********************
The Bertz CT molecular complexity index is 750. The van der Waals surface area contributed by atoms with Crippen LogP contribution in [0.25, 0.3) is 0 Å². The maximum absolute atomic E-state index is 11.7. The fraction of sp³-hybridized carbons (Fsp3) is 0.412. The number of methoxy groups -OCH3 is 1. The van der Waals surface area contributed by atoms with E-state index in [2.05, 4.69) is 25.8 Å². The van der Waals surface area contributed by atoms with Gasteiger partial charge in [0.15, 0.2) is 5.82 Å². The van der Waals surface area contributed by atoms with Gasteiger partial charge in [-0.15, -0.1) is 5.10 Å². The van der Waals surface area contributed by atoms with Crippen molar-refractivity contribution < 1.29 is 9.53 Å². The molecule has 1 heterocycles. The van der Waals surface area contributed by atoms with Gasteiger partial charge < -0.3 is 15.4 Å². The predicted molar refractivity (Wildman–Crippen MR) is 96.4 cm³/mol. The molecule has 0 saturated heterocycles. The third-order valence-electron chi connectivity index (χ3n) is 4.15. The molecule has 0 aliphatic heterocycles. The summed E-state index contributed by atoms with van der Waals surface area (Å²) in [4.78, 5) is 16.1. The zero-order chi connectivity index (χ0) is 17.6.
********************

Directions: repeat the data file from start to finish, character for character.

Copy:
The Bertz CT molecular complexity index is 750. The van der Waals surface area contributed by atoms with Crippen LogP contribution in [0.25, 0.3) is 0 Å². The maximum absolute atomic E-state index is 11.7. The fraction of sp³-hybridized carbons (Fsp3) is 0.412. The number of methoxy groups -OCH3 is 1. The van der Waals surface area contributed by atoms with E-state index in [2.05, 4.69) is 25.8 Å². The van der Waals surface area contributed by atoms with Gasteiger partial charge in [0.15, 0.2) is 5.82 Å². The van der Waals surface area contributed by atoms with Gasteiger partial charge in [-0.15, -0.1) is 5.10 Å². The van der Waals surface area contributed by atoms with Crippen molar-refractivity contribution < 1.29 is 9.53 Å². The molecule has 1 heterocycles. The van der Waals surface area contributed by atoms with Gasteiger partial charge < -0.3 is 15.4 Å². The predicted molar refractivity (Wildman–Crippen MR) is 96.4 cm³/mol. The molecule has 0 saturated heterocycles. The third-order valence-electron chi connectivity index (χ3n) is 4.15. The molecule has 0 aliphatic heterocycles. The summed E-state index contributed by atoms with van der Waals surface area (Å²) in [4.78, 5) is 16.1. The zero-order chi connectivity index (χ0) is 17.6.